Home Literature Stories Movies Games Comics News Discussion Forum
  Science Fiction and Fantasy News
Esslemont's Stonewielder Prologue and Cover (07-26)
Deals and Deliveries (9!!!) (09-12)
Iron Man: Femmes Fatales by Robert Greenberger (09-12)
Indiana Jones and the Army of the Dead by Steve Pe (09-12)

Official sffworld Reviews
Big Time, The by Fritz Leiber (05-29 - Book)
Rogue Clone by Steven L. Kent (05-25 - Book)
The Blue Blazes by Chuck Wendig (05-21 - Book)
The Wisdom of the Shire by Noble Smith (05-17 - Book)


Site Index

Book Reviews and Comments    Bookmark and Share

Page 3 of 4

The Sword of Truth by Terry Goodkind

(20 ratings)

Submit Review / Comment

More reviews by author
A - B - C - D - E - F - G - H - I - J - K - L - M - N - O - P - Q - R - S - T - U - V - W - X - Y - Z

Submitted by Anonymous 
(Mar 12, 2010)

I have read Wizard's First Rule, and Stone of Tears, and I say with the deepest conviction that I will never again read a book by Mr Goodkind. First off, I would like to say that I am not religious, and that I am rather open minded about the sexual side of human nature, however some of what Goodkind writes is wrong, plain and simple. I have always felt that Tolkien was a prissy when it came to sex in The Lord of the Rings and I promote literature opening up, however what I see in Goodkind's works is plain disgusting:

Over one hundred pages in Wizard's First rule, Richard, the protagonist, is raped S&M by a Mord Sith dominatrix. The vivid description is rather unnecessary, and it serves only for ''shock''. While this is only one part of a seven hundred page book, it certainly soured the experience for me.

In Stone of Tears a woman is raped by a monster with a barbed penis. While the rape may have been needed, was the barbed penis? Kahlan, is almost raped in a prison pit... Yet when we have one case of which would be beautiful consensual sex at the end of Stone of Tears... we have a fade to black, like one would see in a PG movie.

Sex and rape is fine in literature. I have no problem with it. However I find it disturbing how Goodkind obsesses with it. It is almost like he is looking for opportunities to throw in a rape scene whenever he can.

If you have a weak heart, do not read this book. What you will see will horrify you. You have been warned

Submitted by Anonymous 
(Feb 14, 2010)

I am amazed at how good some of these reviews are. Perhaps this is because I am an avid reader and tend to look for specifics in the books that I read. Like Characterization, Plot and Structure just to name a few. Wizards First Rule grabbed me with the overall concept and ideas. The first book was clunky at best. I would not go so far as to say Goodkind is a bad author but with some character cleanup and a few rewrites this series could have been fantastic.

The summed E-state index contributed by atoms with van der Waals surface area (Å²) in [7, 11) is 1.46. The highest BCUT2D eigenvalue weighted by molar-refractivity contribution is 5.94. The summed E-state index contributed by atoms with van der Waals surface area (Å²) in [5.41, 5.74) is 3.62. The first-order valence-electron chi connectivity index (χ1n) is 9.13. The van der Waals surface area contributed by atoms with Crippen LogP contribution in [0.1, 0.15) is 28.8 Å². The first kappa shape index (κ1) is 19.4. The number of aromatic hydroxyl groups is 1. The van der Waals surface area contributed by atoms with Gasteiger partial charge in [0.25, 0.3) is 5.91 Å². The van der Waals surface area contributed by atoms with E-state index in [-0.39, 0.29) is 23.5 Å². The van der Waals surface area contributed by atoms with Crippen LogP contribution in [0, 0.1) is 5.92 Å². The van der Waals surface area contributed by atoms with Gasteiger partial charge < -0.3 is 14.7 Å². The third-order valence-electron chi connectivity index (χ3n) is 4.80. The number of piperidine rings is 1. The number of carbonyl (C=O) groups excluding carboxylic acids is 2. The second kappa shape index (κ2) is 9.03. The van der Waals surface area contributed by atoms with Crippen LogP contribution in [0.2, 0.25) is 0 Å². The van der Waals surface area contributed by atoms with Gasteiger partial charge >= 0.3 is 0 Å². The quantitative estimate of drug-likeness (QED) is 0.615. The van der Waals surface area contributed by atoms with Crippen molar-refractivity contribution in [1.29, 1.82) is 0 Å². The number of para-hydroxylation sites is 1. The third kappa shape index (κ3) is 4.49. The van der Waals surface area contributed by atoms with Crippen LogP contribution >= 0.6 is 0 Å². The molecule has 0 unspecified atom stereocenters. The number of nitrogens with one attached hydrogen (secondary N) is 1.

Goodkind really needs to work on Structure. His sentence structure is some of the worst I have read. I will give leeway on the fact Wizards first rule was his first book. I would want to see some improvement over the course of the books. He did improve his writing a little, but not his structure. Every time I read the word “goodly” I want to throw the book in the trash. His structures are still awkward and hinder the reader from achieving their goal of finishing the book. When I have to stop reading a paragraph because the sentence is structured awkwardly, that is just plain bad writing. If you want great sentence structure and flow with no awkward moments, read Jacqueline Cary.
The side characters are more enjoyable then the main characters. Richard is a whiner who doesn’t want to do anything. He’s so “Good” all the time it just makes me want to push him off a cliff. Kahlan, in my opinion, is badass. That is right up until her and Richard come together and she turns into some love stricken school girl who cannot live without Richard Rahl. Love is powerful, but not everything. Zedd, Nathan and Cara are all great characters and it’s unfortunate that the reader gets hardly anything about them. I flew through Tower of the Winds because I wanted to know what NATHAN was going to do next! I was never emotionally involved with Richard and Kahlan. Their Depth of character is just not on the pages of the book. I felt worse about Raina then I have ever felt for Richard or Kahlan. I want to be emotionally involved with the characters. Goodkind doesn’t give me the vehicle needed to get there. If you want to read a book that you are emotionally invested in the characters then read anything by Orson Scott Card.

Submitted by Hans 
(Jan 28, 2010)